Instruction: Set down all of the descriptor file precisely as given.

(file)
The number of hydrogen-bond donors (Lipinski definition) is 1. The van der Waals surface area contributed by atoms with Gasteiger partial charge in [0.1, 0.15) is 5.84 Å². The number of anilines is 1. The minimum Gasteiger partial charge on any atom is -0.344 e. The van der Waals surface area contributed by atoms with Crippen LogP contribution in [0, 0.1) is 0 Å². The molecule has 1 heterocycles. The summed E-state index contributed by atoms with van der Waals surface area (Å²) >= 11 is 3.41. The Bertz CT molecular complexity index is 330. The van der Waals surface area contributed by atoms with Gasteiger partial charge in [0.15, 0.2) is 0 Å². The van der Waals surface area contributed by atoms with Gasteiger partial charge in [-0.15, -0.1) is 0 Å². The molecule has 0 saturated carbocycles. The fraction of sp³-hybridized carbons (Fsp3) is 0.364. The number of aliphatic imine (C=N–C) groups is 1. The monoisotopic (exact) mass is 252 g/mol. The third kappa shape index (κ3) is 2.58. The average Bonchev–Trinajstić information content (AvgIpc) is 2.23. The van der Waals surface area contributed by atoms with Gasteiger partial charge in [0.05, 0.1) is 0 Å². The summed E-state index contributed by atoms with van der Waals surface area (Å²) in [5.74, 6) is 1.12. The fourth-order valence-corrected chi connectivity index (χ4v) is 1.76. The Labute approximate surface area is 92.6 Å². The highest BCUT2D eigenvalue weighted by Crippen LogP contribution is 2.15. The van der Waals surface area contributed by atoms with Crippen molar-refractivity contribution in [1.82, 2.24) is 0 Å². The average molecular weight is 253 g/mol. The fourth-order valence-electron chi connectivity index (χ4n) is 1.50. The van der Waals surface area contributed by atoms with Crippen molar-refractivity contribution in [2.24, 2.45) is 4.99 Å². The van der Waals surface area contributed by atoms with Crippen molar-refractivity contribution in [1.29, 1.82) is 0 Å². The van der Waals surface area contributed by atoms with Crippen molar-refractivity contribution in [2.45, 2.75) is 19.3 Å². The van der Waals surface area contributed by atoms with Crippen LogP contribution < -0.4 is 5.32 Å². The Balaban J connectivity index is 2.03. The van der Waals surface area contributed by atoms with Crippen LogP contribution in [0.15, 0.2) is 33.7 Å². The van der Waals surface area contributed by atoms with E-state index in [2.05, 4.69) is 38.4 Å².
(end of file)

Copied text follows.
The number of hydrogen-bond donors (Lipinski definition) is 1. The van der Waals surface area contributed by atoms with Gasteiger partial charge in [0.1, 0.15) is 5.84 Å². The number of anilines is 1. The minimum Gasteiger partial charge on any atom is -0.344 e. The van der Waals surface area contributed by atoms with Crippen LogP contribution in [0, 0.1) is 0 Å². The molecule has 1 heterocycles. The summed E-state index contributed by atoms with van der Waals surface area (Å²) >= 11 is 3.41. The Bertz CT molecular complexity index is 330. The van der Waals surface area contributed by atoms with Gasteiger partial charge in [0.15, 0.2) is 0 Å². The van der Waals surface area contributed by atoms with Gasteiger partial charge in [-0.15, -0.1) is 0 Å². The molecule has 0 saturated carbocycles. The fraction of sp³-hybridized carbons (Fsp3) is 0.364. The number of aliphatic imine (C=N–C) groups is 1. The monoisotopic (exact) mass is 252 g/mol. The third kappa shape index (κ3) is 2.58. The average Bonchev–Trinajstić information content (AvgIpc) is 2.23. The van der Waals surface area contributed by atoms with Gasteiger partial charge in [0.05, 0.1) is 0 Å². The summed E-state index contributed by atoms with van der Waals surface area (Å²) in [5.74, 6) is 1.12. The fourth-order valence-corrected chi connectivity index (χ4v) is 1.76. The Labute approximate surface area is 92.6 Å². The highest BCUT2D eigenvalue weighted by Crippen LogP contribution is 2.15. The van der Waals surface area contributed by atoms with Crippen molar-refractivity contribution in [1.82, 2.24) is 0 Å². The average molecular weight is 253 g/mol. The fourth-order valence-electron chi connectivity index (χ4n) is 1.50. The van der Waals surface area contributed by atoms with Crippen molar-refractivity contribution in [2.24, 2.45) is 4.99 Å². The van der Waals surface area contributed by atoms with Crippen molar-refractivity contribution in [1.29, 1.82) is 0 Å². The van der Waals surface area contributed by atoms with Crippen molar-refractivity contribution in [2.45, 2.75) is 19.3 Å². The van der Waals surface area contributed by atoms with Crippen LogP contribution < -0.4 is 5.32 Å². The Balaban J connectivity index is 2.03. The van der Waals surface area contributed by atoms with Crippen LogP contribution in [0.15, 0.2) is 33.7 Å². The van der Waals surface area contributed by atoms with E-state index in [2.05, 4.69) is 38.4 Å².